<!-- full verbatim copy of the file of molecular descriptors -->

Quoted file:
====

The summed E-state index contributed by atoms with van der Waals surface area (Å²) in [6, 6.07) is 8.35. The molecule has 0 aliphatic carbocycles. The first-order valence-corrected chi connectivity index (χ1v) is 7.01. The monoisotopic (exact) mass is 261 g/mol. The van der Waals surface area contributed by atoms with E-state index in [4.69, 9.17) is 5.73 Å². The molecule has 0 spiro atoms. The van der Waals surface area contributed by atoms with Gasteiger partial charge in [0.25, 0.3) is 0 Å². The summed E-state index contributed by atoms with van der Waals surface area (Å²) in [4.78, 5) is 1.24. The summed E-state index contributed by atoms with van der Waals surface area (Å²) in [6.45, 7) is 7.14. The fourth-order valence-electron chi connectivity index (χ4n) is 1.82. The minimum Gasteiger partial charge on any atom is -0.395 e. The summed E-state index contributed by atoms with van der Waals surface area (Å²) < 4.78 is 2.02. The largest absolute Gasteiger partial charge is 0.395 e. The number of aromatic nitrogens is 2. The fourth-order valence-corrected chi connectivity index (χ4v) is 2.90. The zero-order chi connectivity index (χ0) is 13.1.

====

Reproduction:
The summed E-state index contributed by atoms with van der Waals surface area (Å²) in [6, 6.07) is 8.35. The molecule has 0 aliphatic carbocycles. The first-order valence-corrected chi connectivity index (χ1v) is 7.01. The monoisotopic (exact) mass is 261 g/mol. The van der Waals surface area contributed by atoms with E-state index in [4.69, 9.17) is 5.73 Å². The molecule has 0 spiro atoms. The van der Waals surface area contributed by atoms with Gasteiger partial charge in [0.25, 0.3) is 0 Å². The summed E-state index contributed by atoms with van der Waals surface area (Å²) in [4.78, 5) is 1.24. The summed E-state index contributed by atoms with van der Waals surface area (Å²) in [6.45, 7) is 7.14. The fourth-order valence-electron chi connectivity index (χ4n) is 1.82. The minimum Gasteiger partial charge on any atom is -0.395 e. The summed E-state index contributed by atoms with van der Waals surface area (Å²) < 4.78 is 2.02. The largest absolute Gasteiger partial charge is 0.395 e. The number of aromatic nitrogens is 2. The fourth-order valence-corrected chi connectivity index (χ4v) is 2.90. The zero-order chi connectivity index (χ0) is 13.1.